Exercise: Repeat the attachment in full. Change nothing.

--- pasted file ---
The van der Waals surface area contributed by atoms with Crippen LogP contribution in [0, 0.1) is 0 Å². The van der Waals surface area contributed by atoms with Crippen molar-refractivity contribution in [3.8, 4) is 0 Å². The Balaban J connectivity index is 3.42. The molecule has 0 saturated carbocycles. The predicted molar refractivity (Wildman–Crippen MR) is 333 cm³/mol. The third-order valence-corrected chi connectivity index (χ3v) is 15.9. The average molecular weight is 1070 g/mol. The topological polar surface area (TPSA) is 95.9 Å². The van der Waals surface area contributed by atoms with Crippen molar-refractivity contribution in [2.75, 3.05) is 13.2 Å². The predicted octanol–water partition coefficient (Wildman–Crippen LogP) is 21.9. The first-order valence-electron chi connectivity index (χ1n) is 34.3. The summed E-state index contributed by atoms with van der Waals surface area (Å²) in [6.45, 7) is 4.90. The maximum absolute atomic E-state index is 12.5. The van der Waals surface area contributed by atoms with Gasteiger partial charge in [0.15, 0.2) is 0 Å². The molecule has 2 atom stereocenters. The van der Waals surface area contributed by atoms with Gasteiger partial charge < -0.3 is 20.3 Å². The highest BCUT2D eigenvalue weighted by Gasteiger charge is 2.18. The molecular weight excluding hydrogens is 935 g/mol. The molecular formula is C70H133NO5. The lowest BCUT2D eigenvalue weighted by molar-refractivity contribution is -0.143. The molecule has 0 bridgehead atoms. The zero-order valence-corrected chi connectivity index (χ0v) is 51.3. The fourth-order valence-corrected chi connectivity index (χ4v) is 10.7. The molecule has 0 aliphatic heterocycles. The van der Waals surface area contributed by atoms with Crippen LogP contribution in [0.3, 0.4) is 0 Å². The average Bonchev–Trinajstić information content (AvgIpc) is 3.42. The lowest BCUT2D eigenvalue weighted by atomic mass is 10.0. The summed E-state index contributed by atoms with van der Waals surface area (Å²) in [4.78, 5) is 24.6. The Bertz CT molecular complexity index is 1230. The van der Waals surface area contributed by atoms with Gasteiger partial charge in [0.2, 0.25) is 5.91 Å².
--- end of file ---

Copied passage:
The van der Waals surface area contributed by atoms with Crippen LogP contribution in [0, 0.1) is 0 Å². The van der Waals surface area contributed by atoms with Crippen molar-refractivity contribution in [3.8, 4) is 0 Å². The Balaban J connectivity index is 3.42. The molecule has 0 saturated carbocycles. The predicted molar refractivity (Wildman–Crippen MR) is 333 cm³/mol. The third-order valence-corrected chi connectivity index (χ3v) is 15.9. The average molecular weight is 1070 g/mol. The topological polar surface area (TPSA) is 95.9 Å². The van der Waals surface area contributed by atoms with Crippen molar-refractivity contribution in [2.75, 3.05) is 13.2 Å². The predicted octanol–water partition coefficient (Wildman–Crippen LogP) is 21.9. The first-order valence-electron chi connectivity index (χ1n) is 34.3. The summed E-state index contributed by atoms with van der Waals surface area (Å²) in [6.45, 7) is 4.90. The maximum absolute atomic E-state index is 12.5. The van der Waals surface area contributed by atoms with Gasteiger partial charge in [0.15, 0.2) is 0 Å². The molecule has 2 atom stereocenters. The van der Waals surface area contributed by atoms with Gasteiger partial charge < -0.3 is 20.3 Å². The highest BCUT2D eigenvalue weighted by Gasteiger charge is 2.18. The molecular weight excluding hydrogens is 935 g/mol. The molecular formula is C70H133NO5. The lowest BCUT2D eigenvalue weighted by molar-refractivity contribution is -0.143. The molecule has 0 bridgehead atoms. The zero-order valence-corrected chi connectivity index (χ0v) is 51.3. The fourth-order valence-corrected chi connectivity index (χ4v) is 10.7. The molecule has 0 aliphatic heterocycles. The van der Waals surface area contributed by atoms with Crippen LogP contribution in [0.3, 0.4) is 0 Å². The average Bonchev–Trinajstić information content (AvgIpc) is 3.42. The lowest BCUT2D eigenvalue weighted by atomic mass is 10.0. The summed E-state index contributed by atoms with van der Waals surface area (Å²) in [4.78, 5) is 24.6. The Bertz CT molecular complexity index is 1230. The van der Waals surface area contributed by atoms with Gasteiger partial charge in [0.2, 0.25) is 5.91 Å².